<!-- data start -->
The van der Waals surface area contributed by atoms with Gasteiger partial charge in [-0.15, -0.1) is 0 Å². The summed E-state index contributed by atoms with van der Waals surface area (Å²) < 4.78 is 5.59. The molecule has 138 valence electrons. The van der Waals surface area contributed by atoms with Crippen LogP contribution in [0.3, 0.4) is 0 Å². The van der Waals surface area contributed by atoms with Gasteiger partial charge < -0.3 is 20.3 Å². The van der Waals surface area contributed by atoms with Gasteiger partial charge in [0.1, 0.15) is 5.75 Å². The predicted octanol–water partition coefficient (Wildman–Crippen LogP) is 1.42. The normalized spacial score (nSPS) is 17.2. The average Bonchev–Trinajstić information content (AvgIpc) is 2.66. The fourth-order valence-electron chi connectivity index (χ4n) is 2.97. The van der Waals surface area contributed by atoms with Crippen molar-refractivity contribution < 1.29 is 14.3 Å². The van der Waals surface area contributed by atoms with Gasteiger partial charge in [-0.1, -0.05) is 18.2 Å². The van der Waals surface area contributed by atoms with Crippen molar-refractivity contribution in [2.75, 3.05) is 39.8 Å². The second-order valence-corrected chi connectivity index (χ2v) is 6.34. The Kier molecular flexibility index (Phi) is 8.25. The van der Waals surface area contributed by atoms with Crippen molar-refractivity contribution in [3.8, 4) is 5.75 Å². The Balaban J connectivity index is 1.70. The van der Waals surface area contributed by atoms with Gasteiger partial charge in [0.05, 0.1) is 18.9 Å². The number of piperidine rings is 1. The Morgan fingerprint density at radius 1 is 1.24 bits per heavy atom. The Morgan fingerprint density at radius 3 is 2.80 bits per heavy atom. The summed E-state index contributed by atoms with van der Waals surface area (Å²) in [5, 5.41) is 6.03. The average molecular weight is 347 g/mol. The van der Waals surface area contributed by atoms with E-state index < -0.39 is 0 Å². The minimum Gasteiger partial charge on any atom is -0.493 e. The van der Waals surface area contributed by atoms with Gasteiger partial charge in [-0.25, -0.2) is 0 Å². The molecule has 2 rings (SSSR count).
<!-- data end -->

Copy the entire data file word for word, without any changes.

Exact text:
The van der Waals surface area contributed by atoms with Gasteiger partial charge in [-0.15, -0.1) is 0 Å². The summed E-state index contributed by atoms with van der Waals surface area (Å²) < 4.78 is 5.59. The molecule has 138 valence electrons. The van der Waals surface area contributed by atoms with Crippen LogP contribution in [0.3, 0.4) is 0 Å². The van der Waals surface area contributed by atoms with Gasteiger partial charge < -0.3 is 20.3 Å². The van der Waals surface area contributed by atoms with Gasteiger partial charge in [0.1, 0.15) is 5.75 Å². The predicted octanol–water partition coefficient (Wildman–Crippen LogP) is 1.42. The normalized spacial score (nSPS) is 17.2. The average Bonchev–Trinajstić information content (AvgIpc) is 2.66. The fourth-order valence-electron chi connectivity index (χ4n) is 2.97. The van der Waals surface area contributed by atoms with Crippen molar-refractivity contribution < 1.29 is 14.3 Å². The van der Waals surface area contributed by atoms with Gasteiger partial charge in [-0.1, -0.05) is 18.2 Å². The van der Waals surface area contributed by atoms with Crippen molar-refractivity contribution in [2.75, 3.05) is 39.8 Å². The second-order valence-corrected chi connectivity index (χ2v) is 6.34. The Kier molecular flexibility index (Phi) is 8.25. The van der Waals surface area contributed by atoms with Crippen molar-refractivity contribution in [3.8, 4) is 5.75 Å². The Balaban J connectivity index is 1.70. The van der Waals surface area contributed by atoms with Gasteiger partial charge in [0.05, 0.1) is 18.9 Å². The number of piperidine rings is 1. The Morgan fingerprint density at radius 1 is 1.24 bits per heavy atom. The Morgan fingerprint density at radius 3 is 2.80 bits per heavy atom. The summed E-state index contributed by atoms with van der Waals surface area (Å²) in [5, 5.41) is 6.03. The average molecular weight is 347 g/mol. The van der Waals surface area contributed by atoms with E-state index < -0.39 is 0 Å². The minimum Gasteiger partial charge on any atom is -0.493 e. The van der Waals surface area contributed by atoms with Gasteiger partial charge in [-0.25, -0.2) is 0 Å². The molecule has 2 rings (SSSR count).